Alfa-group and TeliaSonera to merge telecoms assets

Alfa-group’s telecom branch, Altimo, and Scandinavian holding company, TeliaSonera, will merge their shares in Russian cellular provider, Megafon, and Turkey’s Turkcell.

Stockholm based TeliaSonera, said the aim was to create a leading international operator for subscribers in Russia, Turkey and the former Soviet states.

The move will end previous legal disputes between the two companies, over the ownership of Turkcell, with TeliaSonera trying for more than four years to force Turkish partner, Cukurova, to honor a commitment to sell 29.6 % of Turkcell.  Troika Dialog telecoms analyst, Anna Lepetukhina, believes it will simplify management. 

“I think, the companies decided to solve the existing conflicts this way and to simplify the management structure.”

TeliaSonera President and CEO Lars Nyberg expressed relief at the agreement, saying it would lead to a balance between the companies in management of their assets.

“I am very pleased that we have reached an agreement with Altimo to combine our efforts in resolving the legal disputes, which have been going on far too long. The real value of the agreement is in the execution of it. We have focused on creating a governance structure where all major parties will have good possibilities to influence without single-handedly controlling the management of the new telecommunications group.”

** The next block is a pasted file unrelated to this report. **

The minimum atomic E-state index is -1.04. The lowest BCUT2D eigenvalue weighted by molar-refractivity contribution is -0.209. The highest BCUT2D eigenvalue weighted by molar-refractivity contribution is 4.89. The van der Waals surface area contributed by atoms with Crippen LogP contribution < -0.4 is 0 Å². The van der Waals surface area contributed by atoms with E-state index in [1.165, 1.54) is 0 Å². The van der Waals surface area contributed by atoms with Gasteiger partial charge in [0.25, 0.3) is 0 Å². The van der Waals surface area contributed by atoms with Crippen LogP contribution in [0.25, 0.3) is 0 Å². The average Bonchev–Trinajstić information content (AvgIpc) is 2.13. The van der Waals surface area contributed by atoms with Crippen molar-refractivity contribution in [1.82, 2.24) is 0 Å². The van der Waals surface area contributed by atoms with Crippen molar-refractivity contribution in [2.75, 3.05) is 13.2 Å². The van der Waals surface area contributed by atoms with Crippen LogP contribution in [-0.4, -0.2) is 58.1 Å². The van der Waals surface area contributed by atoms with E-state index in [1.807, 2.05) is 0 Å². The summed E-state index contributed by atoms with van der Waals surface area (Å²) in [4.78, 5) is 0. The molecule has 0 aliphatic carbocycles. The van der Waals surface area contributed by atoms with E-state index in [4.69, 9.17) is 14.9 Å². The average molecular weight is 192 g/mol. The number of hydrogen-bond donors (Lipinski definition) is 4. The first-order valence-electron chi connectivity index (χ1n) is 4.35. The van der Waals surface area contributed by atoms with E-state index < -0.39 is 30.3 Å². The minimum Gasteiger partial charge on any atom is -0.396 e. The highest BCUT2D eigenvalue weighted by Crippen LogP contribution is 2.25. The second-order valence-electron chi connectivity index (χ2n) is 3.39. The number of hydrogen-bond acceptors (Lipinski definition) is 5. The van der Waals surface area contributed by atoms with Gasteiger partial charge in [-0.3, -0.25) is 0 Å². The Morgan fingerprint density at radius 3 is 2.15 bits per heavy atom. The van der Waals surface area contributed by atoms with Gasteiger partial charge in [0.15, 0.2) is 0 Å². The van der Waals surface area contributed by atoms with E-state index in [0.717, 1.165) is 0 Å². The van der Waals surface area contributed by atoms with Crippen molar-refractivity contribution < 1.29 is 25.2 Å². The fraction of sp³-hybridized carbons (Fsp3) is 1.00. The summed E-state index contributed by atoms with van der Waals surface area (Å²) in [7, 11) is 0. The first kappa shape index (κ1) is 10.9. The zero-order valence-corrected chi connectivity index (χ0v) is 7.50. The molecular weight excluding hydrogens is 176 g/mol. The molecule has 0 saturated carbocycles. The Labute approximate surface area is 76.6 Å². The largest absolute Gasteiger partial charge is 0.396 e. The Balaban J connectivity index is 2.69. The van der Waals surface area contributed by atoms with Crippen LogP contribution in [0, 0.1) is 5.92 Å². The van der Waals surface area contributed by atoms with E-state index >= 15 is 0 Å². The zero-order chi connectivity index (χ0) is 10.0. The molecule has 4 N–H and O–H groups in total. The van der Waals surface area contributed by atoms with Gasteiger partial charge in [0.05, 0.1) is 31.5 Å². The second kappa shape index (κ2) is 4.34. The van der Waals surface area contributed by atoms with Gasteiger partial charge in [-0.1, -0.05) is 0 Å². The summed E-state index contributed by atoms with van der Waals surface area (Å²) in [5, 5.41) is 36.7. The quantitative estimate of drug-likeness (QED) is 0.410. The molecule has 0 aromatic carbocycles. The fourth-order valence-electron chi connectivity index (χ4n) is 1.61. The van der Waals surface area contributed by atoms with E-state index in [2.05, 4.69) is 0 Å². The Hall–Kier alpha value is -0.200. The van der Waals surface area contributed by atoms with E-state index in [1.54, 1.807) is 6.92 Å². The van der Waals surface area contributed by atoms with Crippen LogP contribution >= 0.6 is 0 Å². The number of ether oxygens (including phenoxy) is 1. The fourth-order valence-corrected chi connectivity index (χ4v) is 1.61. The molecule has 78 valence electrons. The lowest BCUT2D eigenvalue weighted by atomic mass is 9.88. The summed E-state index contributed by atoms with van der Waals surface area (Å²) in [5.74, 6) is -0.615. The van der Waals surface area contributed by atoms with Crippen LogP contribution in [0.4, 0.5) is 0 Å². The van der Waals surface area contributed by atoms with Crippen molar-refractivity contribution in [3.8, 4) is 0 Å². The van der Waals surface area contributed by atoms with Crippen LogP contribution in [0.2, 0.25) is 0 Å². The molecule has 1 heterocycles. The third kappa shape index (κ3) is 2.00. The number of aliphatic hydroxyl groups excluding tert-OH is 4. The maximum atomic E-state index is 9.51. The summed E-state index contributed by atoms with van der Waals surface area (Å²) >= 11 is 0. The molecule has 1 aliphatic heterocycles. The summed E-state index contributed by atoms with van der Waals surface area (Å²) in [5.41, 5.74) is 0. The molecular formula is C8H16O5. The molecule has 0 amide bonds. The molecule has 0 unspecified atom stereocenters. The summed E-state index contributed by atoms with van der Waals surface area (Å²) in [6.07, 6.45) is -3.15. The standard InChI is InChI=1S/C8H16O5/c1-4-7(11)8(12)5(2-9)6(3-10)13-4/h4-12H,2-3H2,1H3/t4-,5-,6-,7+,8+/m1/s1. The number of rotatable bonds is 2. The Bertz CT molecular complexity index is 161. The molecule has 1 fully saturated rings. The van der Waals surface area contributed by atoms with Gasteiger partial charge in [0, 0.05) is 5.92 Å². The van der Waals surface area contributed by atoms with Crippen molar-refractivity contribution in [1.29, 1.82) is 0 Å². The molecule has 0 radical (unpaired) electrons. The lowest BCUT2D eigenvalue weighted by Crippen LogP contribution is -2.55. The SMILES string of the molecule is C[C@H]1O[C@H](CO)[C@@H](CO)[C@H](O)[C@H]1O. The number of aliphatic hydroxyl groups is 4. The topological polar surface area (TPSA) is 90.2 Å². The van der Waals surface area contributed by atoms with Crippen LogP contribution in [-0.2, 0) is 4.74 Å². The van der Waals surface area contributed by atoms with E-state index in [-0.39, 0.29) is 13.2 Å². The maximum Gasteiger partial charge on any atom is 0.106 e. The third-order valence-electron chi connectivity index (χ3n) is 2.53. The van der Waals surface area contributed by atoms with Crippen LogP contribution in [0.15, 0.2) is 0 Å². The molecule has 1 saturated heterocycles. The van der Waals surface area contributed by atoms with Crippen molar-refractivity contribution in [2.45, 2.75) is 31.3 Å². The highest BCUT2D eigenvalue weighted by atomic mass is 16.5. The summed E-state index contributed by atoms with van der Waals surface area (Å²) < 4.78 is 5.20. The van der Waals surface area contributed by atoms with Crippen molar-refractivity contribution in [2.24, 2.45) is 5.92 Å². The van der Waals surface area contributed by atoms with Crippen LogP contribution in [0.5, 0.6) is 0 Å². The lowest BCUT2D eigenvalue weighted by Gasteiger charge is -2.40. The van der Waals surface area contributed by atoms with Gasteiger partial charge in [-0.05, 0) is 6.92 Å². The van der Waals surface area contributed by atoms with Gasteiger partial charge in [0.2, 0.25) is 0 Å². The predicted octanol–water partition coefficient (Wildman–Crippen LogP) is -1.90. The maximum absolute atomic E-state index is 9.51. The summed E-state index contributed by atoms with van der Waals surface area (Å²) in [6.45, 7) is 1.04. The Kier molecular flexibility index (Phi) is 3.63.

Altimo CEO Alexey Reznikovich called the benefits of the agreement “evident” with the new company to have significant growth prospects.

“We aim at creating a leading and one of the most dynamic players in the emerging markets with huge potential for further expansion. The new operator will possess broader possibilities for business development and expansion into other emerging markets bringing high quality services for subscribers and more value for all shareholders.”

Senior telecoms analyst at Otkrytie, Tibor Bokor, believes a key driver of the agreement is the need to not just reduce conflict but increase dividends.

“The companies are generating huge cash flows and there were several conflicts about how much of this should be paid in dividends. In the times of crisis, they all need as much dividend as possible, and this is how they were able to come to an agreement. They are creating a new company in which all the share holder agreements will be much clearer. Less conflict between shareholders, and more dividends. This is the main idea.”

The board will be headed by an independent chairman and include independent members with the right to settle disputes. Bokor said the deal was particularly positive for MegaFon.

“Consolidation of the market is positive. For example, in the Ukraine the market was almost destroyed by too much competition, too many players. Fewer players means more money.”

The combined subscriber base Turkcell and MegaFon is estimated at about 90 million, with the companies planning to list part of the merged entity in New York. Trokia Dialog’s Anna Lepetukhina said the deal will open Megafon to international investors.

“I’d say, the deal is more beneficiary for public companies, as the new joint holding has announced its intention to list its shares on the NYSE. So, as soon as the company starts trading at the international floor, other companies will be able to get a stake in Megafon and the holding will become open to foreign markets. Before that it was impossible to get a stake in the Russian telecom giant, as Megafon was privately owned.”

The companies also agreed on further expansion into countries where they already have a presence. Alisher Usamonov’s AF Telecom, which owns 31 percent of MegaFon, has also been invited to join in.

The legally binding agreement is subject to regulatory approvals being obtained and is very similar to the deal that the Alfa-group and Norway’s Telenor reached when merging their stakes in Russia’s VimpelCom and Ukriane’s Kyivstar.